Furthermore, I always leave my MacBook in the hotel. You don’t really need it and you need to carry it all day through the whole queue. I know, a new version of Xcode will be available this day, but there’s time enough to download it back in the hotel or the next day.
Don’t hesitate to skip sessions, go to parties and labs
Many sessions are streamed live and appear online after WWDC. If there’s an opportunity to meet people at a party or meetup, do it! You can always watch back the sessions at home. Also, make use of the App Store, UI and code labs. It’s that what makes your WWDC ticket valuable.
Prepare for, and visit labs
WWDC offers sessions at dedicated labs for feedback on your app’s design, App Store page or code problems. Prepared well you can really benefit from Apple designers and engineers spending dedicated time on your application. If you have a specific bug to solve in your app, try to prepare an Xcode project dedicated to the bug and visit a related code lab. I’ve visited Core Data labs and experienced engineers debugging my app by actually debugging internal framework code while I was watching. This is what makes WWDC valuable to me!
User Interface Labs are busy!
If you would like to visit a User Interface lab, be prepared to queue early. Registration starts early every day around 7 am and only limited sessions are available. Don’t like getting up early? There’s also a chance to visit for short 10 minutes sessions, but these don’t allow you to deep dive in the design of your app.
Visit meetups and parties!
WWDC is a week full of fun and chances to meet a lot of great people. During the week, a lot of parties are organized and allow you to enjoy free drinks and meet fellow developers. These parties, however, require sign up in advance and have limited spots. Therefore, it’s good to start following updates now already!
Save the Date!
LIVE near WWDC 2019
James Dempsey and the Breakpoints Benefit Concert for @AppCamp4Girls!
June 5th, 7 – 11 PM
Blocks away from WWDC
Sign up to be among the first to find out when tickets go on sale:https://t.co/TyUMRQ8Lik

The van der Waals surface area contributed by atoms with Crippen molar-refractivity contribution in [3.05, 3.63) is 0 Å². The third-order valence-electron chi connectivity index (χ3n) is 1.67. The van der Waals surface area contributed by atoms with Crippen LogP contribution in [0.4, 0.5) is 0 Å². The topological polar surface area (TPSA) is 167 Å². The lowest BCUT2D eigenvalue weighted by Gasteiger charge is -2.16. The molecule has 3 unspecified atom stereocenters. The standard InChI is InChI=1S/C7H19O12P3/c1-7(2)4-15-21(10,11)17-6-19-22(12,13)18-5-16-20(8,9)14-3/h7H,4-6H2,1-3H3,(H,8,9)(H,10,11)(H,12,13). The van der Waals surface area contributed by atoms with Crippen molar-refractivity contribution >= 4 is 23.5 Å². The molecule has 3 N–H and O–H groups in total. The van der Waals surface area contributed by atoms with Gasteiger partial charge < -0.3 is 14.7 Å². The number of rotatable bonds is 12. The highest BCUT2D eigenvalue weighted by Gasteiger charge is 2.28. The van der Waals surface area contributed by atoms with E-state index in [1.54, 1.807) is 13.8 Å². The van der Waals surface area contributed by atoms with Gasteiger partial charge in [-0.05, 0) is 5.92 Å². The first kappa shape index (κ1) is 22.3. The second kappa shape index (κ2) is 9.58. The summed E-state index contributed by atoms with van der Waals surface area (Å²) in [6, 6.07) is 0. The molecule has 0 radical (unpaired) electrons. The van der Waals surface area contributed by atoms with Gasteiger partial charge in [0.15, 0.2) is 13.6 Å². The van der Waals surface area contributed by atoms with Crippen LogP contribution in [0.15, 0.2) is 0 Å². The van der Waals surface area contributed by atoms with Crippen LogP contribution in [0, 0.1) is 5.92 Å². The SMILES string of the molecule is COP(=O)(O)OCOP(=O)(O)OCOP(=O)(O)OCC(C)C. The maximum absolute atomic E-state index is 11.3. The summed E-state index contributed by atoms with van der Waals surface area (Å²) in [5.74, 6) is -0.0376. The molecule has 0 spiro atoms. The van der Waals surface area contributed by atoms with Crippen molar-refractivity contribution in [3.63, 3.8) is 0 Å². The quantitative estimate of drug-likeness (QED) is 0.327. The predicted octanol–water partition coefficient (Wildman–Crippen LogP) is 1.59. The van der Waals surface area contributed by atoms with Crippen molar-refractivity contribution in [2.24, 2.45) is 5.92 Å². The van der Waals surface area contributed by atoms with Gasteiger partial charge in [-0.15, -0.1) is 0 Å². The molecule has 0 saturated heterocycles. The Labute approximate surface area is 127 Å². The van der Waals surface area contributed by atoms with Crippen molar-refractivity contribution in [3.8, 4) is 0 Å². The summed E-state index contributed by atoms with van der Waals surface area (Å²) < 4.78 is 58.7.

— James Dempsey (@jamesdempsey) March 19, 2019
How not to miss any party
Although there’s no silver bullet, there are ways to get updated when a new party arrives. One way is to install the WWDC Parties app. It will contain most of the parties, but not always before they’re sold out. Therefore, I often go online on Meetup to regularly search for newly announced meetups. Furthermore, you can follow the following people on Twitter for parties which often return every year:
- John Gruber for The Talk Show Live!
- The Loop for The Loop Bash (Formerly known as The Beard Bash)
- Firebase for The WWDC Firebase Party
If I’ve missed any, please let me know on Twitter, so I can update this list!
Visiting other conferences
A great benefit of being in San Jose during WWDC is that a lot of other conferences take place at the same time. You can visit great talks at AltConf which takes place around the corner or buy a ticket for Next Door. However, a 2019 edition for Next Door has not yet been announced. Keep an eye open and see whether you can benefit from even more talks and inspiration.
If you’d like to meet a lot of great fellow developers, WWDC is the place to be. Get excited and prepare yourself for a full week of inspiration and new friends. It will be exhausting, but exciting at the same time! Hopefully, I’ve helped you with this list of WWDC first timer tips.
Feel free to contact me on Twitter If you’d like to meet me during WWDC or ask me any additional questions.